third runway

Third birthday for third runway squatters

 

With the arrival of March, Grow Heathrow will turn 3 years old – it’s time to celebrate!

Come along for a day of feasting, music, cake competitions, swap shops, arts and crafts, seed sewing, free yoga lesson and celebrations. Bring your friends, family and an entry for the cake competition on Saturday 2nd March, from 1.30 sharp.

Contact: info@transitionheathrow.com

Re-posted from the Transition Heathrow blog

Reshuffle has "u-turn" written all over it

Like the steady roar of planes coming in to land over West London, the aviation industry keeps droning on about expanding London’s airports. Last week’s reshuffle shows Cameron and Osborne are listening to them too.

Justine Greening and Theresa Villiers, two Ministers with whose opposition to the third runway was well known, have found themselves shunted out of the Transport Department. A Number 10 official sniggered that Greening would "have plenty of time to think about runways as her flight to the next developing country circles the airport yet again." (Which doesn’t even make sense, because why would a plane flying to a developing country be circling at Heathrow? Unless Cameron thinks the UK is a developing country? Anyway, I digress.)

Cameron and Osborne have established an inquiry to look into “the scale and timing of any requirement for additional capacity to maintain the UK’s position as Europe’s most important aviation hub”. Lest this loaded question prove anything other than a licence to lay tarmac, they asked the former head of the Confederation of British Industry, Howard Davies, to oversee it. Davies was once a special adviser to the climate change denier Lord Lawson. He had to leave the LSE after he was busted for nodding through some chunky donations from Gaddafi’s son. Davies won’t decide to build a third runway until 2015, which means all three parties get to run on a “no third runway unless the commission tells us to build it” platform at the next election.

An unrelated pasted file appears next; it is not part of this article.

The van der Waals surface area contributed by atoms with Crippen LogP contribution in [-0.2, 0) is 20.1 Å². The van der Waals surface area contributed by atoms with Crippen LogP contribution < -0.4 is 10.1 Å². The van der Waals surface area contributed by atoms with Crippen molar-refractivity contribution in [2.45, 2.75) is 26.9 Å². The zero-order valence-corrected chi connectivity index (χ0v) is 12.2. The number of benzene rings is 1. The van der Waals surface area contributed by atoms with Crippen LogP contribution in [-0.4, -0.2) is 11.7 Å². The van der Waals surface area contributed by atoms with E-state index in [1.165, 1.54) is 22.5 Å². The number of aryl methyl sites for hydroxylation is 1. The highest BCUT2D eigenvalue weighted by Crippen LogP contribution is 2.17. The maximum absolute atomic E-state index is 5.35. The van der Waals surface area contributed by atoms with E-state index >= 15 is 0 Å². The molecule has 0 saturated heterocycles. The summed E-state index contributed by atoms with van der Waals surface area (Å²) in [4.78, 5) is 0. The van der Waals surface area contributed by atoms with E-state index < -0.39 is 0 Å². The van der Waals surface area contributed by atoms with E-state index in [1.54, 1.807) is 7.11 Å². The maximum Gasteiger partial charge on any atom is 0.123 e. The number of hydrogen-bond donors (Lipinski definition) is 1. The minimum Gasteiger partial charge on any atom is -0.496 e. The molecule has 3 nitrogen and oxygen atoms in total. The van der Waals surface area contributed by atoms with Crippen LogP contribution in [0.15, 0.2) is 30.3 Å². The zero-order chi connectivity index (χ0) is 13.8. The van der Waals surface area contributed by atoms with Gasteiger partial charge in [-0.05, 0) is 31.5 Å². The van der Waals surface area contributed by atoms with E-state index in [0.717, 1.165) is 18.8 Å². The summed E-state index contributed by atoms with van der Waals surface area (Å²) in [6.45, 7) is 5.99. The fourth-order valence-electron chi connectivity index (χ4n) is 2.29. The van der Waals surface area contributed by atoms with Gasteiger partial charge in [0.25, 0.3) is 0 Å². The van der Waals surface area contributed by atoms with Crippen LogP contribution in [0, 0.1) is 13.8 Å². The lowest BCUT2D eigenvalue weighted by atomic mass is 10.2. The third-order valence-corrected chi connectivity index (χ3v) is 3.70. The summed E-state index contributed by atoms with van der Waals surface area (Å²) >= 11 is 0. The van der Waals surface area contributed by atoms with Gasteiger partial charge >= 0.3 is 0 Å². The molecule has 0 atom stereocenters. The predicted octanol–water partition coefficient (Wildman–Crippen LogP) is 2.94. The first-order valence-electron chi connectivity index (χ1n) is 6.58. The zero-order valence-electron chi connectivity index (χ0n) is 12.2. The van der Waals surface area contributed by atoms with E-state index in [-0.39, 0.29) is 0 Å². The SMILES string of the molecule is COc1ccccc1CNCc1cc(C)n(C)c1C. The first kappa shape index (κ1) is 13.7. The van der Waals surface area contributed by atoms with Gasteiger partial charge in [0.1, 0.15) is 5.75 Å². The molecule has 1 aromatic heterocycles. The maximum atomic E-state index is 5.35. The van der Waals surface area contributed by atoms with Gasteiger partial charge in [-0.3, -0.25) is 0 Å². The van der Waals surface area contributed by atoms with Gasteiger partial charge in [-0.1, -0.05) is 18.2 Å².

Residents needn’t worry though, because Boris Johnson is on the case. He’s set up a rival inquiry, proving that the invisible hand of the free market will ensure competition. The Mayor’s inquiry will report in 2013 and, like the government’s commission, will conclude that we need lots of more runway space, because that’s what it is being asked to do. Given that no one is going to build a runway in the Thames Estuary – his preferred solution – Boris gets to oppose the third runway while making it ever more likely that Sipson and Harmondsworth will be buried under tarmac.

None of this means that the third runway will be built, of course. The strongest argument against it isn’t climate change, it’s that the damned thing has no purpose. There is bags of spare capacity at Heathrow, Gatwick and Stansted airports, which is why Virgin Atlantic was able to offer new routes between London and Manchester days after losing its West Coast train franchise. Using all that spare capacity would be stupid, of course, because flying causes climate change, makes loads of noise and pollutes the air we breathe. But let’s not forget it’s there.